There are signs of spring at Ghyll Brow, and of urban encroachment too. Roadside trees have been felled, others show paint marks that seem to spell imminent destruction. Ground prepared for house-building, not a brown field site but pastoral. The lost trees were roosts for bats, large mature trees that hosted tree creepers and woodpeckers. We locals made sure the biodiversity of the site was known, but the trees have been felled anyway. Search this blog for more on the magic of Ghyll Brow, and the threat of urban encroachment. This is even more house-building than we had been told to expect.
Higher up the Brigsteer Road, high on an embankment, there is a single evergreen shrub where flowers appear in February, Daphne laureola. Up on the wall it should be safe from development, but you never know. You can flag-up trees that ought to be protected and you lose them anyway. Cumbrian Contrasts presents my best flowers of Daphne laureola, close-ups I took up on the top of the embankment. Today's flowers I took from below. Unless you know to look you may miss them because they are a fresh and subtle colour, sometimes hidden by evergreen leaves.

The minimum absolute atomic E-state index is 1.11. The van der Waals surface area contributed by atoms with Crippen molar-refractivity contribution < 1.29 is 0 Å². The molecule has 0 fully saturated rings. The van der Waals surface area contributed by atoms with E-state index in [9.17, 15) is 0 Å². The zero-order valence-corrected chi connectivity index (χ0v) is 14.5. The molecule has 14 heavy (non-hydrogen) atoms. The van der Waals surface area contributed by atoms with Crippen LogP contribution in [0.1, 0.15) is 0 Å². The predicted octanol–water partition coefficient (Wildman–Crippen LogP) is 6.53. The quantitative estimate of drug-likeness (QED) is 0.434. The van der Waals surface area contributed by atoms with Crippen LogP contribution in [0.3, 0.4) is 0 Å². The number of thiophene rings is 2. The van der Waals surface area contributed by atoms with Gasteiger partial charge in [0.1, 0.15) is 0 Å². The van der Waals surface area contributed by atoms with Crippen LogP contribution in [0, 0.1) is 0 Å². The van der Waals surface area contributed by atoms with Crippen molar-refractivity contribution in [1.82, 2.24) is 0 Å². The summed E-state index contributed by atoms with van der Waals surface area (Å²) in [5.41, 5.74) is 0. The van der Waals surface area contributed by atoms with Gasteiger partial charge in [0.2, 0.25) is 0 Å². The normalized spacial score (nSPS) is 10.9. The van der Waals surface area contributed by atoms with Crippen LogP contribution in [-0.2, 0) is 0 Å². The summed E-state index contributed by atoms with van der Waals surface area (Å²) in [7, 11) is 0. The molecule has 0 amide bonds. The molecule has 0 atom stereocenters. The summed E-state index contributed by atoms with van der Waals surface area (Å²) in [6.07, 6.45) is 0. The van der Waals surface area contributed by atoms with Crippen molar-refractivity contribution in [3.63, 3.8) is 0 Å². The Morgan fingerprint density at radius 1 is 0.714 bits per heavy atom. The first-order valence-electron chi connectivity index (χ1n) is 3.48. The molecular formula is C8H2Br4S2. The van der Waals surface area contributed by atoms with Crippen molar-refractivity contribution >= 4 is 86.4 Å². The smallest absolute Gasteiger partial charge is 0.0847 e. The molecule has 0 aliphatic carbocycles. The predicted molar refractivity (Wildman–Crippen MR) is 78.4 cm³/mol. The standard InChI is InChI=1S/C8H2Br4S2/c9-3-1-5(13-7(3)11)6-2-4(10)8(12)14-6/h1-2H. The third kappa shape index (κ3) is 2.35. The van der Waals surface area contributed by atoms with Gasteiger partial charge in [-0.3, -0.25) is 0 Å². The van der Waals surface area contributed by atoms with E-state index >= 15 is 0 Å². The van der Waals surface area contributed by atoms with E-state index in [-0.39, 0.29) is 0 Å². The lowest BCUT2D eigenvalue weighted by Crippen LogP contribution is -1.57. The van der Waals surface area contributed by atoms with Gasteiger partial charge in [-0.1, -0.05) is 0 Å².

The morning began brightly, cloud and mist prevailed, then the sun shone through. A wintry sun peeped through clouds, with a foreground of winter ash on Scout Scar. A pair of corvids, rooks I think, seemed to have tomorrow's Valentine's Day in mind as they courted in a tree growing just below the cliff. A whitewashed farmhouse shone through the mist in the valley below. I crept closer, knowing that I'd lose the birds any moment, because the sheer cliff face would block them out. I like that sense of the steep escarpment protecting nesting birds, hiding them, keeping them safe.
Jan Wiltshire is a nature writer living in Cumbria. She also explores islands and coast and the wildlife experience. (See Home and My Books.)